All of this however merely reinforces what we have said a few times now; that we reckon for the next few years, the world markets will be more unsettled and therefore more volatile. At the time of writing this article, we haven’t got a deal on Brexit agreed and through Parliament, Mr Trump is fighting with the Chinese, and we know we are in for a hard time when the current bull run finishes. The current run has gone for about 3–4 years more than it should have done; an end is inevitable, but we don’t know when.

These factors are over and above all ‘normal’ trading challenges, so as you can imagine, there is a lot going on at the moment to unsettle investments.

At MAP we will watch the markets carefully on our clients behalf, but there is no need at all for knee-jerk reactions. Everything will be planned and organised. The funds we put in our Recommended Fund Lists (RFL) are those with a reasonable amount of consistency, which is by far the best way to go.

There are no guarantees that this consistency will be maintained, but in using such funds and monitoring their ongoing performance, to ensure the consistency remains, there is in our eyes, no better approach to investing in the current climate.

If you would like to discuss any investments with Money Advice & Planning Ltd, please contact us today on 0345 241 1808 or e-mail us at enquiries@mapfinances.co.uk.

The material is for general information only and does not constitute investment, tax, legal or other form of advice. You should not rely on this information to make (or refrain from making) any decisions. Links to external sites are for information only and do not constitute endorsement. Always obtain independent professional advice for your own particular situation. Money Advice & Planning Ltd is authorised and regulated by the Financial Conduct Authority.

Bymapfinancesadmin

IHT Planning Case Study

We always talk about IHT planning and what we can do for clients, but sometimes it is difficult to see the substance behind our words. So, what better way to explain things than by taking an example case:

Mr & Mrs Smith are both retired and aged 64 and 67 respectively. They have a house valued at £450k with no mortgage and have no children. Mr Smith has pension funds valued at £950k and Mrs Smith at £458k. They have £43k in the bank, approx. £26k in premium bonds and £450k in investments.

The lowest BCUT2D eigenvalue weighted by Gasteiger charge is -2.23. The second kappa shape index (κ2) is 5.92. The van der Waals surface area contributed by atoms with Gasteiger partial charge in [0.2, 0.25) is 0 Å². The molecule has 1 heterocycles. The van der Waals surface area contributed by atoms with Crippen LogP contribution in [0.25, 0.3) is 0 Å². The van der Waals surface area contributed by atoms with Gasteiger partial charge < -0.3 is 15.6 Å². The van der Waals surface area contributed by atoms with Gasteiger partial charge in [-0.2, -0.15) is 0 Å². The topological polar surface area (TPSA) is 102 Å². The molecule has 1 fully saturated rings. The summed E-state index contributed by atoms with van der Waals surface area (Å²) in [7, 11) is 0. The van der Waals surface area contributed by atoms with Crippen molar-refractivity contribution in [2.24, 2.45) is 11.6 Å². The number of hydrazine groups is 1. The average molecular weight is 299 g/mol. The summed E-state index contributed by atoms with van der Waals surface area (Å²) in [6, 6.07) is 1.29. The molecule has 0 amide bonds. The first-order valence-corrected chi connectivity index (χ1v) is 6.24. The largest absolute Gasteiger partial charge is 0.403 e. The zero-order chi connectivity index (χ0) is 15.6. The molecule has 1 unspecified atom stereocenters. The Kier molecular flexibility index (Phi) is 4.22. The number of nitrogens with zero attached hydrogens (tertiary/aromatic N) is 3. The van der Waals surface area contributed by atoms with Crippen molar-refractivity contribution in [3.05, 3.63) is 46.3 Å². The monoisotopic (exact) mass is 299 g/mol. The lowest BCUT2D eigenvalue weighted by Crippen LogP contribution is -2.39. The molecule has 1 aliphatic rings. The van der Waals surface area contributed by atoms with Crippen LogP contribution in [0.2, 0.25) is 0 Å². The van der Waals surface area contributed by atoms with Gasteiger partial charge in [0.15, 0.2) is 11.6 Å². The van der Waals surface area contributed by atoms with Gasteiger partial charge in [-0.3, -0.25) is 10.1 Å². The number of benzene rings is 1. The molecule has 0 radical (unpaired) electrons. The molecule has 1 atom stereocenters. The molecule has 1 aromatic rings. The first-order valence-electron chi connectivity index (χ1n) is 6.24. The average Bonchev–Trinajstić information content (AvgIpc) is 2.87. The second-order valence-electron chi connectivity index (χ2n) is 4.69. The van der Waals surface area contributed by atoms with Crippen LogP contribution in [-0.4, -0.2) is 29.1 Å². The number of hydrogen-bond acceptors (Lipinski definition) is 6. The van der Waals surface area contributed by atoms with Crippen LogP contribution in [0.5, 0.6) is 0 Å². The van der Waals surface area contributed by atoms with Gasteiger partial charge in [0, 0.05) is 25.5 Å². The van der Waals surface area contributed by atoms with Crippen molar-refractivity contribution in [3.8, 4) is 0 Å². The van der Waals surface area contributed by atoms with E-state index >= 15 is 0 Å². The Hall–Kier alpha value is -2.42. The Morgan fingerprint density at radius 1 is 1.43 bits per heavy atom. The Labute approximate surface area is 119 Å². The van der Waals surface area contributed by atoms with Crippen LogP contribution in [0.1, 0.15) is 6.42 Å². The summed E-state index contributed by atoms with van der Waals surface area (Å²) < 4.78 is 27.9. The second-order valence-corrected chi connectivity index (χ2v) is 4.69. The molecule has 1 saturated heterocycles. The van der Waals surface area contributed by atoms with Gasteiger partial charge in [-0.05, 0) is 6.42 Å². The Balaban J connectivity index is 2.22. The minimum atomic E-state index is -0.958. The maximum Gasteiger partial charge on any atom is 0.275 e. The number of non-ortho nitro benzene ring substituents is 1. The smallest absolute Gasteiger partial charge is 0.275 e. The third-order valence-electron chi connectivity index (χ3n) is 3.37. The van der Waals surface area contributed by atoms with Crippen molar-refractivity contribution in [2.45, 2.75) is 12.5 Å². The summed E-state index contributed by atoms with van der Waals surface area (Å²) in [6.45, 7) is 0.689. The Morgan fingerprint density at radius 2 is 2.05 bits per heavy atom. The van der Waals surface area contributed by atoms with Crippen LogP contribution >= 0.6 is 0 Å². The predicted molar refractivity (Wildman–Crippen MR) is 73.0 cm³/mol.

Scenario if they do nothing: Total assets for IHT is £450k + £43k + £26k + £450k = £969k.

IHT exemptions are £650k (£325k each), and of course pensions are excluded, meaning they are potentially liable to IHT for £319k, which at 40% = £127.6k.

This one is straightforward; if the clients invest £319k (minimum) into a bond and write it in trust, after seven years that money will be out with their estate and not chargeable to tax. If the clients wanted some income, they could take 5% of this £319k from said bond each year, which is also not taxable.

Seven years should be OK for this couple as they are ‘young enough’ (in relative terms), but if you have clients who are that bit older and may not have that seven years, they can invest in an AIM ISA which only takes two years to wash out the system. That may be better for your clients although it has more risk to it. You cannot take any 5% withdrawals from the ISA, so if your clients needed an income, then they shouldn’t go for this option.

Please note that if this couple had had children, they probably wouldn’t have needed to do anything, since they would each get £125k exemption on top of their £325k for Residence Nil Rate Band.

If you would like to discuss any investments with Money Advice & Planning Ltd, please contact us today on 0345 241 1808 or e-mail us at enquiries@mapfinances.co.uk.

The material is for general information only and does not constitute investment, tax, legal or other form of advice. You should not rely on this information to make (or refrain from making) any decisions. Links to external sites are for information only and do not constitute endorsement. Always obtain independent professional advice for your own particular situation. Money Advice & Planning Ltd is authorised and regulated by the Financial Conduct Authority.

Bymapfinancesadmin

Divorce and Pensions

We all know that when a couple divorce, any pension funds need to be included in the final settlement. But at what value?